Small Sites Program (SSP)
Information for MOHCD partners
The Small Sites Program (SSP) helps San Franciscans avoid displacement or eviction.
Small rent-controlled properties are often vulnerable to market pressure. What results are rising tenant rents, increased evictions, and property sales.
SSP protects tenants living in these properties, by removing them from the speculative market. The properties are then converted to permanently affordable housing.
SSP results in:
- More permanently affordable housing (no longer rent-controlled)
- Stabilized housing for current tenants
- Improved physical condition of these buildings
- Financial sustainability
Buildings are eligible for SSP if:
- Two-thirds of existing tenants have maximum incomes at 80% Area Median Income (AMI)
- Building is between 5-25 units
- Requires no major renovation (light to moderate renovation only)
- Existing tenants meet per-unit subsidy limits in the program guidelines
What the Small Sites Program means for...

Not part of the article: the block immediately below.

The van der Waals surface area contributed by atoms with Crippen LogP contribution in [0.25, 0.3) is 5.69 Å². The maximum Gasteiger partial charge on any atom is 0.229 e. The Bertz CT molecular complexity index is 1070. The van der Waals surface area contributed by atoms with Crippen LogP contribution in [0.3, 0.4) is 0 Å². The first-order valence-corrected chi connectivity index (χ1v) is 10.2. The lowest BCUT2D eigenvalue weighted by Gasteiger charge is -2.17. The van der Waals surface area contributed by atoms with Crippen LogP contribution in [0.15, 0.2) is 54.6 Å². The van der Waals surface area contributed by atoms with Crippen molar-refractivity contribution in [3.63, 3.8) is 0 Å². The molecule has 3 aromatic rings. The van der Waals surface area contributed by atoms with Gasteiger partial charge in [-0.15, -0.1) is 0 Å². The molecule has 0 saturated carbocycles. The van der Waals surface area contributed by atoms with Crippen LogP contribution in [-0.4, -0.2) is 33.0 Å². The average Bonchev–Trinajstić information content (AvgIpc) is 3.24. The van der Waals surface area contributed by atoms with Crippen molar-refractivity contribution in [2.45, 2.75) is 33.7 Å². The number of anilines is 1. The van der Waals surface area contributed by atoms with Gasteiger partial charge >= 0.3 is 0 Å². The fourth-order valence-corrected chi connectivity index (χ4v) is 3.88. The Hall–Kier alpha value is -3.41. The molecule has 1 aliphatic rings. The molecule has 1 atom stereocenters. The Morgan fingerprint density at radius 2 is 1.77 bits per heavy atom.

- SSP helps you stay in your current apartment.
- If your building is accepted for SSP:
- MOHCD works with sponsors to finance acquisition and renovation.
- These organizations help tenants find out if their building is eligible.
- The organization then owns and operates SSP buildings
SSP Community Partners
Contact the following community partners for more information about SSP, or to nominate your building
About the Small Sites Program
Launched by MOHCD in 2014, the Small Sites Program is an acquisition and rehabilitation loan program for small multifamily rental buildings.
The program was created to protect and establish long-term affordable housing throughout San Francisco. In the face of increasing pressure on tenants, the City developed SSP to support non-profit and for-profit entities in successfully removing these sites from the market and restricting them as permanently affordable housing. Since the program's launch, over 40 buildings with over 350 residential units and 27 commercial spaces have been acquired and preserved.
SSP is funded through multiple sources, including voter-approved bonds, inclusionary housing fees, and the City’s Housing Trust Fund.